The presence of a tumor-like formation in the area of the uterine appendages is the main sign of the disease. In the first stage of the disease, a cancerous tumor (unilateral) resembles a cyst – it is round, mobile, painless, and has a tight-elastic consistency. On the incision of a removed cystoma, limited cancerous areas can be found on the inner surface of the capsule (papillary growths with necrobiosis, the contents of a cavity of dark or amber color.
More often the tumor is localized in the rectal uterine cavity and it is easy to detect with rectal-vaginal or rectal examination. In advanced cases (III stage) ovarian cancer tumor usually shrouds and lifts a body of the uterus, the uterus pushing anteriorly almost under pubic symphysis.
often, uterine body presents t it is as if walled up with a bilateral ovarian tumor and does not separately contour.At the same time, the data of the vaginal examination simulate uterine fibroids.In
advanced stages of ovarian cancer, the tumor is of a significant size, goes beyond the small pelvis, with a tuberous surface, uneven consistency, consists of several irregularly shaped nodes, occupying the lower pole of the recto-uterine cavity with protrusion of the posterior fornix of the vagina, the upper pole of the tumor extends beyond the small pelvis. The tumor conglomerate is motionless, often soldered to the pelvic wall. In the III and IV stages of the disease, 80% of patients in the abdominal cavity have ascitic fluid. This often indicates a neglected, disseminated peritoneal form of cancer.
With ovarian cancer, an increase in body temperature to 37.5-38 ° C is often observed. The body temperature is of an irregular nature (subfebrile with a single increase). Such temperature jumps are caused by the absorption of tumor decay products. The well-being of patients, despite an elevated temperature, is usually satisfactory. At the same time, ESR is of great diagnostic value, which, as a rule, is accelerated in the initial stages of the disease (more than 30 mm / h).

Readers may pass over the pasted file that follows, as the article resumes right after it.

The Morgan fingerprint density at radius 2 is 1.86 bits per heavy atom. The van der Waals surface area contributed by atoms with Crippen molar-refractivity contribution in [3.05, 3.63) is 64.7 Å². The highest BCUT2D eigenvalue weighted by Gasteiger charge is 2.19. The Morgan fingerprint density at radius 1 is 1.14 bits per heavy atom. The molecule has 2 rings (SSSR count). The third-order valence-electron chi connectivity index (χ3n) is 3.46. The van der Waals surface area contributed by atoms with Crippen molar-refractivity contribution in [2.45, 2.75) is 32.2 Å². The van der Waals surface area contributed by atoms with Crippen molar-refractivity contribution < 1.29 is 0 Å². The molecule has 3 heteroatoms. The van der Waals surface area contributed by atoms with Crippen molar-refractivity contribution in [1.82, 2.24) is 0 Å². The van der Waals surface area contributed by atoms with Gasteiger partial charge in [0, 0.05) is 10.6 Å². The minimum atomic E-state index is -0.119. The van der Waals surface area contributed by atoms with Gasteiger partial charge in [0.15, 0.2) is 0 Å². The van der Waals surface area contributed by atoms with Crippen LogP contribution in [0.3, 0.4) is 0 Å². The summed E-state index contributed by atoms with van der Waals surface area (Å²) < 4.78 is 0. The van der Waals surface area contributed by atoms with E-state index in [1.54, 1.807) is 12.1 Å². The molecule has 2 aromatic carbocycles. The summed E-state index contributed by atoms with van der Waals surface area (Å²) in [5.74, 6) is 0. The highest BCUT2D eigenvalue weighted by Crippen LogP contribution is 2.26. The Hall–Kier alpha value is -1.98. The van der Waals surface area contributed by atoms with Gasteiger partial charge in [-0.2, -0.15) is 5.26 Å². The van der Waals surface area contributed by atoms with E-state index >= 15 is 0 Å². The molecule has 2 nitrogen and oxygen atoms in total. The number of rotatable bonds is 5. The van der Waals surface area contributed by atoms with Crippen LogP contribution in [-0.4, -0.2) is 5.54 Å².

Characteristically, the absence of severe pain in the pelvic area and leukocytosis. Anemia may be noted.
The following research methods are important in the diagnosis of ovarian cancer: bi-contrast metrosalpingography, ultrasound scanning of the pelvic organs, radioisotope diagnostics (administration of radioactive phosphorus – P32), x-ray of the lower intestine (irrigography), puncture biopsy of the tumor nodes through the posterior vaginal fornix. In the presence of ascitic fluid and the need for its evacuation, it is recommended to conduct a microscopic cytological examination of the centrifuged sediment. Usually in the sediment there are a large number of atypical cells and scraps of tissue that can indicate not only nature, but also the structure of neoplasms.
A particularly important differential diagnostic method is radiography and tomography of the pelvic organs in conditions of pneumoperitoneum. This allows us to differentiate ovarian neoplasms from uterine fibroids and inflammatory lesions of the appendages.
Using lymphography, you can determine the degree of spread of the tumor into the lymph nodes.
Endoscopic research methods are also important. Bladder cystoscopy should be widely used to exclude tumor invasion into the bladder. Sigmoidoscopy allows in many cases to differentiate an ovarian tumor from a tumor of the rectum and sigmoid colon. Laparoscopy and culdoscopy (celioscopy) can be successfully used to detect earlier stages of ovarian cancer, as well as for differential diagnostic purposes (biopsy is possible).
As a final step in the diagnosis of some patients with suspected ovarian tumor, diagnostic gluttony is indicated. At the same time, it is possible to detect cancer in the early stages, as well as to conduct an urgent histological examination (express histology) of a piece of tissue taken from the most suspicious area of the tumor. In most cases, a definitive diagnosis of ovarian cancer is made by gluttony. Unfortunately, up to 60-70% of patients receive treatment with advanced forms of ovarian cancer.